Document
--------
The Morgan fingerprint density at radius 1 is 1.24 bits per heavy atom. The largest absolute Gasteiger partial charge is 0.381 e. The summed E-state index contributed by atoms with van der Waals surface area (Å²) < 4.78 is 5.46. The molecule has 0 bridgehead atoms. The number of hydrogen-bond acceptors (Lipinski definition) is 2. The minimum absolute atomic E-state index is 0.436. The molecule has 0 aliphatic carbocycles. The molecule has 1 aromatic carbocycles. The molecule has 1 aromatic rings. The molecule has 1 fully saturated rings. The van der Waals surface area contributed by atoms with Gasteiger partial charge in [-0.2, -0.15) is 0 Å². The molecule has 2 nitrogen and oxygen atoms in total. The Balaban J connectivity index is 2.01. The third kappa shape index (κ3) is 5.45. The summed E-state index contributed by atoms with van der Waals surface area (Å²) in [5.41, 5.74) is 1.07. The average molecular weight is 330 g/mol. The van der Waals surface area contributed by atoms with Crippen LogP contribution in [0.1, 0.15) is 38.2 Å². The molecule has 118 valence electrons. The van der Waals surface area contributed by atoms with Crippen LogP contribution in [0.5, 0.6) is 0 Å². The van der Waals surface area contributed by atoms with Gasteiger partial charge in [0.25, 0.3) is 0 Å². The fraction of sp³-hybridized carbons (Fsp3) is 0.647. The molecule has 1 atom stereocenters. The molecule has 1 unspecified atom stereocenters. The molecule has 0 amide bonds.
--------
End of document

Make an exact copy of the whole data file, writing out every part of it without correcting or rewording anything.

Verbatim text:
The Morgan fingerprint density at radius 1 is 1.24 bits per heavy atom. The largest absolute Gasteiger partial charge is 0.381 e. The summed E-state index contributed by atoms with van der Waals surface area (Å²) < 4.78 is 5.46. The molecule has 0 bridgehead atoms. The number of hydrogen-bond acceptors (Lipinski definition) is 2. The minimum absolute atomic E-state index is 0.436. The molecule has 0 aliphatic carbocycles. The molecule has 1 aromatic carbocycles. The molecule has 1 aromatic rings. The molecule has 1 fully saturated rings. The van der Waals surface area contributed by atoms with Gasteiger partial charge in [-0.2, -0.15) is 0 Å². The molecule has 2 nitrogen and oxygen atoms in total. The Balaban J connectivity index is 2.01. The third kappa shape index (κ3) is 5.45. The summed E-state index contributed by atoms with van der Waals surface area (Å²) in [5.41, 5.74) is 1.07. The average molecular weight is 330 g/mol. The van der Waals surface area contributed by atoms with Crippen LogP contribution in [0.1, 0.15) is 38.2 Å². The molecule has 118 valence electrons. The van der Waals surface area contributed by atoms with Crippen LogP contribution in [0.5, 0.6) is 0 Å². The van der Waals surface area contributed by atoms with Gasteiger partial charge in [0.25, 0.3) is 0 Å². The fraction of sp³-hybridized carbons (Fsp3) is 0.647. The molecule has 1 atom stereocenters. The molecule has 1 unspecified atom stereocenters. The molecule has 0 amide bonds.